What drew me to genealogy was the idea that my family could have been part of a major historical event. When you learn about history in school, the different events – whether it be the Holocaust, the French Revolution, or the English Civil War – always seem to be so far removed from that moment. You never expect to learn that you might have personal ties to that event.
For example, I was fascinated by the sinking of the Titanic; I swear that had nothing to do with the massive crush my 13-year-old self had on Leonardo DiCaprio. When my father took me to see the movie Titanic, and we had dinner afterwards, I never expected to learn that my great-grandmother, Margaret Farrell, had tickets to travel on the ill-fated ship and, by a stroke of pure luck, missed her train and, subsequently, the ship. In that moment, I had a personal connection to a major historical event. The Titanic is merely one example. As I continued to learn about my family’s ancestry, I discovered more connections, including the Irish potato famine; the Italian ocean liner Andrea Doria; and, more recently, Prohibition.
The Mayflower is no different. Though my family may not have this particular claim-to-fame, such connections are hidden in plain sight. A few years ago, I was assisting an old family friend with his genealogy. Our families have been tied together for years – our sisters were friends, his mother drove me to pre-school, and now my niece and his granddaughter are in the same class. When I was working with him, I never expected to find that his family had entered this country on the Mayflower. That is exactly what I discovered, though.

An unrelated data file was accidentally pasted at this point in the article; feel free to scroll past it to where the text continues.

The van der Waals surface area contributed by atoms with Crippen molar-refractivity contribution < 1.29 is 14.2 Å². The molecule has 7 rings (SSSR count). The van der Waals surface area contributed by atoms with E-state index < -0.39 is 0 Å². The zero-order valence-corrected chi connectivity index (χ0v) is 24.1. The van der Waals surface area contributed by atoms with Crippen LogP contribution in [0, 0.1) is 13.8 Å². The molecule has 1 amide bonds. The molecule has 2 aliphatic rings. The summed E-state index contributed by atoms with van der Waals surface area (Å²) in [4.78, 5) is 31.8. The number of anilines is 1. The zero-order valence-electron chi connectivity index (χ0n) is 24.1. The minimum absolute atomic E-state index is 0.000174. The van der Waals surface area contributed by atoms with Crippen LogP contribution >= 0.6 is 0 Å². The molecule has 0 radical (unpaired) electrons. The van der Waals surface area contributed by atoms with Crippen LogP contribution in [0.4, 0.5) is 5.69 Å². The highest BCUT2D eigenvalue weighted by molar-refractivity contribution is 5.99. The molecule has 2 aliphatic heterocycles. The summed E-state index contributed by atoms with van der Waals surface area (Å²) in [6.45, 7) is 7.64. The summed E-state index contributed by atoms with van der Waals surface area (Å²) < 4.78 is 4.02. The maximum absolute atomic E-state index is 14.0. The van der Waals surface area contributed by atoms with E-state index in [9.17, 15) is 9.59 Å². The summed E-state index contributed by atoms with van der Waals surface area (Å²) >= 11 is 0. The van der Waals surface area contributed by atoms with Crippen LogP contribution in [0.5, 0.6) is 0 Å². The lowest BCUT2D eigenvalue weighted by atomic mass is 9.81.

[Significant] historical connections continued to arise, from the Salem witch trials to the founding of the American Red Cross to the San Francisco earthquake and fire of 1906.
Instantly, this man that I have known all my life was like royalty, because his family had been among the first settlers in America. From there, significant historical connections continued to arise, from the Salem witch trials to the founding of the American Red Cross to the San Francisco earthquake and fire of 1906. Additionally, other friends are tied to the Nanking Massacre and my stepmother can proudly say that her family played a significant role in the founding of Park City, Utah.
In my experience, discoveries such as these tend to jump start an interest in genealogy. When one discovers that an ancestor was on the front lines of history, one becomes eager to find out more, to see what other world-changing event their family effected. The Mayflower is just one example. What connections will you uncover?